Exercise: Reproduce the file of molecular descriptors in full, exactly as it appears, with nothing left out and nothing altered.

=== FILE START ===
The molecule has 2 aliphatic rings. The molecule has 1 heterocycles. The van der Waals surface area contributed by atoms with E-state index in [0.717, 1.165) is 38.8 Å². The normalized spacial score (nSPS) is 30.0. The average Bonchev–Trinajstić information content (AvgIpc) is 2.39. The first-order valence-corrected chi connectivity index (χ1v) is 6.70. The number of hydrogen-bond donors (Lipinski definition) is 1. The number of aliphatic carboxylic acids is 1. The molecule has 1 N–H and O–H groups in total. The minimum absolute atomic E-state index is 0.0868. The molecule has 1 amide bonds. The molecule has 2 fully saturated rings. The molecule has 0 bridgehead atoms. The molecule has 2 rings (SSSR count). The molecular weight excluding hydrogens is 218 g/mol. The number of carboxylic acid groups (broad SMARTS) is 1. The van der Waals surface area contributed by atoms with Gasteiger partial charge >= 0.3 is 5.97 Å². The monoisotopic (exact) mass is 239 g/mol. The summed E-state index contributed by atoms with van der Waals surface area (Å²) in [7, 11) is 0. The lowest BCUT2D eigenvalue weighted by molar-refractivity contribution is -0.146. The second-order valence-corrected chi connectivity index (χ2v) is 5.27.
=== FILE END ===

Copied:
The molecule has 2 aliphatic rings. The molecule has 1 heterocycles. The van der Waals surface area contributed by atoms with E-state index in [0.717, 1.165) is 38.8 Å². The normalized spacial score (nSPS) is 30.0. The average Bonchev–Trinajstić information content (AvgIpc) is 2.39. The first-order valence-corrected chi connectivity index (χ1v) is 6.70. The number of hydrogen-bond donors (Lipinski definition) is 1. The number of aliphatic carboxylic acids is 1. The molecule has 1 N–H and O–H groups in total. The minimum absolute atomic E-state index is 0.0868. The molecule has 1 amide bonds. The molecule has 2 fully saturated rings. The molecule has 0 bridgehead atoms. The molecule has 2 rings (SSSR count). The molecular weight excluding hydrogens is 218 g/mol. The number of carboxylic acid groups (broad SMARTS) is 1. The van der Waals surface area contributed by atoms with Gasteiger partial charge >= 0.3 is 5.97 Å². The monoisotopic (exact) mass is 239 g/mol. The summed E-state index contributed by atoms with van der Waals surface area (Å²) in [7, 11) is 0. The lowest BCUT2D eigenvalue weighted by molar-refractivity contribution is -0.146. The second-order valence-corrected chi connectivity index (χ2v) is 5.27.